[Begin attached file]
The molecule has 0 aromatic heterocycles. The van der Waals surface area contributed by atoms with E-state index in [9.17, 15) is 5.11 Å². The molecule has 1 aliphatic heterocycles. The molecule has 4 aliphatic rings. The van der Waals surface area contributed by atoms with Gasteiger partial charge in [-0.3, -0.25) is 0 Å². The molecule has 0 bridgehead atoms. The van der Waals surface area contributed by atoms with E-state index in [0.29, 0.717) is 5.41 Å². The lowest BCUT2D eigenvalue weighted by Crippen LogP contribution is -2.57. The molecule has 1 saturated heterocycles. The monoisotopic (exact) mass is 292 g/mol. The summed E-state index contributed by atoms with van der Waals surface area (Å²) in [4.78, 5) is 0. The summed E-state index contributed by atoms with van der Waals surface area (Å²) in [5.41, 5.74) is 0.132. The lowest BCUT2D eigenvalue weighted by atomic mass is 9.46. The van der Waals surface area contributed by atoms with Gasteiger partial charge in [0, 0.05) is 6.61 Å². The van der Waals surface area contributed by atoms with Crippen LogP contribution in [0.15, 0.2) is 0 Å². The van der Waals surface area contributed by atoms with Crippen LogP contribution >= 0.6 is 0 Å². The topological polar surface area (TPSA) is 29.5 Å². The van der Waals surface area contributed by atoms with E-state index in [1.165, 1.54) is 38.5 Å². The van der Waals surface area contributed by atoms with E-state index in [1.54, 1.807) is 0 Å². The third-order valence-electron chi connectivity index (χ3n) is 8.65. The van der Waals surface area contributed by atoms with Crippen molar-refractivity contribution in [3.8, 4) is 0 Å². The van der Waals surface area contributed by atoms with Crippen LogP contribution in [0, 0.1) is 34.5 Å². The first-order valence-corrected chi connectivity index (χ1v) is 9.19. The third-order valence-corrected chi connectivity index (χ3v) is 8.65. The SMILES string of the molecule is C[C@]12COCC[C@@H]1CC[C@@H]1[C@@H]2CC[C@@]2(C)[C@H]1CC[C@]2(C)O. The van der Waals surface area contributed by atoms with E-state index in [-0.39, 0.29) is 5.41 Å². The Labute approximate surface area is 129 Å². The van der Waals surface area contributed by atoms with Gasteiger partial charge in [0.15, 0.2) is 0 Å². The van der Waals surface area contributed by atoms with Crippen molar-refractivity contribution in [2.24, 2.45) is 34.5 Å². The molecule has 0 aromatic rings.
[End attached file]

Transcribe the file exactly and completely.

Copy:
The molecule has 0 aromatic heterocycles. The van der Waals surface area contributed by atoms with E-state index in [9.17, 15) is 5.11 Å². The molecule has 1 aliphatic heterocycles. The molecule has 4 aliphatic rings. The van der Waals surface area contributed by atoms with Gasteiger partial charge in [-0.3, -0.25) is 0 Å². The molecule has 0 bridgehead atoms. The van der Waals surface area contributed by atoms with E-state index in [0.29, 0.717) is 5.41 Å². The lowest BCUT2D eigenvalue weighted by Crippen LogP contribution is -2.57. The molecule has 1 saturated heterocycles. The monoisotopic (exact) mass is 292 g/mol. The summed E-state index contributed by atoms with van der Waals surface area (Å²) in [4.78, 5) is 0. The summed E-state index contributed by atoms with van der Waals surface area (Å²) in [5.41, 5.74) is 0.132. The lowest BCUT2D eigenvalue weighted by atomic mass is 9.46. The van der Waals surface area contributed by atoms with Gasteiger partial charge in [0, 0.05) is 6.61 Å². The van der Waals surface area contributed by atoms with Crippen LogP contribution in [0.15, 0.2) is 0 Å². The van der Waals surface area contributed by atoms with Crippen LogP contribution >= 0.6 is 0 Å². The topological polar surface area (TPSA) is 29.5 Å². The van der Waals surface area contributed by atoms with E-state index in [1.165, 1.54) is 38.5 Å². The van der Waals surface area contributed by atoms with E-state index in [1.54, 1.807) is 0 Å². The third-order valence-electron chi connectivity index (χ3n) is 8.65. The van der Waals surface area contributed by atoms with Crippen molar-refractivity contribution in [3.8, 4) is 0 Å². The van der Waals surface area contributed by atoms with Crippen LogP contribution in [0, 0.1) is 34.5 Å². The first-order valence-corrected chi connectivity index (χ1v) is 9.19. The third-order valence-corrected chi connectivity index (χ3v) is 8.65. The SMILES string of the molecule is C[C@]12COCC[C@@H]1CC[C@@H]1[C@@H]2CC[C@@]2(C)[C@H]1CC[C@]2(C)O. The van der Waals surface area contributed by atoms with E-state index in [-0.39, 0.29) is 5.41 Å². The Labute approximate surface area is 129 Å². The van der Waals surface area contributed by atoms with Gasteiger partial charge in [0.15, 0.2) is 0 Å². The van der Waals surface area contributed by atoms with Crippen molar-refractivity contribution in [2.24, 2.45) is 34.5 Å². The molecule has 0 aromatic rings.